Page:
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‘Stand on your ideas’

Moorestown High student elected to prestigious Boys Nation

Special to The Sun: Speaking in front of an audience was among skills learned by Chris Gorman at American Legion Boys State programs last month.

Moorestown High School rising senior and Post 42 Boys State delegate Chris Gorman will celebrate his election to Boys Nation later this summer in Washington, D.C. 

“Not many people in their lifetime get to go inside the White House or see underneath the chambers of the Senate and the House of Representatives,” Gorman said. “This is the opportunity we get, so I’m going to take in every second of it.”

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Gorman participated last month in American Legion Boys State, a program about the rights, privileges and responsibilities of franchised citizens, according to its website. The training is objective and centers on the structure of city, county and state governments. 

Operated by students elected to various offices, Boys State activities include legislative sessions, court proceedings, law-enforcement presentations and recreational programs. 

As separate corporations, Boys State programs vary in content and methods, but each adheres to the same basic concept: teaching government from the township to the state level. There were many takeaways for Gorman from the program, including how to adapt to speaking in front of large groups.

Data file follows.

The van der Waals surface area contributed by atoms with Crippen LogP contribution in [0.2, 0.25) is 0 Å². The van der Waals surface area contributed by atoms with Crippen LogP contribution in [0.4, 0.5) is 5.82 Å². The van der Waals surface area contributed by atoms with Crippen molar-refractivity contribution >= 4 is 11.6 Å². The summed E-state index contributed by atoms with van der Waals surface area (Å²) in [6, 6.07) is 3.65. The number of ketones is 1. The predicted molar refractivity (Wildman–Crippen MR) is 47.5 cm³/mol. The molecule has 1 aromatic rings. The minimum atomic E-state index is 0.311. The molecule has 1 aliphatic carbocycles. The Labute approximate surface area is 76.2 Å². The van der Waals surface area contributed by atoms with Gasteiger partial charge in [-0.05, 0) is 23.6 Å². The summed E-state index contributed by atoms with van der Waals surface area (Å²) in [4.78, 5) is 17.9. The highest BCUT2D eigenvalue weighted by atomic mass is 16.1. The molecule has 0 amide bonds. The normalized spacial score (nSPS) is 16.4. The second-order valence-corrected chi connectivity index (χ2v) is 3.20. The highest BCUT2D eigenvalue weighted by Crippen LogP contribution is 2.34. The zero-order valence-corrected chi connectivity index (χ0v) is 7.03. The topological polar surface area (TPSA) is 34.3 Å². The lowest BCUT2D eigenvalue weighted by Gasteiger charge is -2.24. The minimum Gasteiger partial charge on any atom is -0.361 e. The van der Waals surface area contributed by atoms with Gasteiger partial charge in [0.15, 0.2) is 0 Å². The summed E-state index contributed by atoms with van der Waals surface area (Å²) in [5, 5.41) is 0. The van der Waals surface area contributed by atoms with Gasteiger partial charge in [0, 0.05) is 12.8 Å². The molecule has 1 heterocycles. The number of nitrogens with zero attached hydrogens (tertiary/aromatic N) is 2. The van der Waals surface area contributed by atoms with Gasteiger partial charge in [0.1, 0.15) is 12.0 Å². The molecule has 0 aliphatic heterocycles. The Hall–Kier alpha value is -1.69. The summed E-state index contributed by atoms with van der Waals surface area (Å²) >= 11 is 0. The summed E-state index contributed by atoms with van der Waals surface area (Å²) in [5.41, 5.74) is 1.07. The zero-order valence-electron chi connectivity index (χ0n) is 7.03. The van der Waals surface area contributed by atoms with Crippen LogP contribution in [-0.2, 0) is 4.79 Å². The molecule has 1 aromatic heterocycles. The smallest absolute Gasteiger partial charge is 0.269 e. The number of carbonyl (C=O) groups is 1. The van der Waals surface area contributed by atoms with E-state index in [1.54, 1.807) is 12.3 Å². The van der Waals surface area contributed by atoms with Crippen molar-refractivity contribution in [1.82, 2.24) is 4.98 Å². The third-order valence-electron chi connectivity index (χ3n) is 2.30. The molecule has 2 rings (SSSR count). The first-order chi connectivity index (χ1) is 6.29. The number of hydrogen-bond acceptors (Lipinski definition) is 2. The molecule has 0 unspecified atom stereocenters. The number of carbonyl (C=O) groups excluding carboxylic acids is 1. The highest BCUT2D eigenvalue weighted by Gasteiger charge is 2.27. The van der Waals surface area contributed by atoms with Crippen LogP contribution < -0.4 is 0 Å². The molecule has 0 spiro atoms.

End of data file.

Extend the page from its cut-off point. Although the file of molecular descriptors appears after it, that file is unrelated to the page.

“I definitely learned and expanded upon the ability to talk to people,” he recalled. “You get dropped into a group of about 70 to 100 strangers and you have no choice but to introduce yourself and meet them.”

“It’s not easy for anyone, I think, to get up in front of 800 kids for the first time and give a speech,” he added, “but once you do it for the second or third (time), you really find yourself becoming more comfortable. And that’s something I’m really grateful for as well.”

Two representatives from each of the 49 Boys States branches represent their state at Boys Nation, where the young leaders receive an education on the structure and function of the federal government and each delegate acts as a senator from his branch. 

The young lawmakers caucus at the beginning of the session, then organize into committees and conduct hearings on legislation submitted by program delegates. The week of training also includes lectures, forums and visits to federal agencies, national shrines, institutions, memorials and historical sites. On Capitol Hill, Boys Nation senators meet with legislators from their own states.

“You make connections that are rare to come by, and I hear that it’s just an outstanding opportunity,” Gorman noted. “ … I’m sure that I’m going to meet some really bright, outspoken kids, but I guess that’s the whole point.”

“I’ll leave with a network of 90-something other kids from across the country that are in a similar position as me,” he continued. “ … If you have the opportunity to go, go, and make the most out of it.”

For more information on Boys State and Boys Nation, visit https://www.legion.org/boysnation/about.


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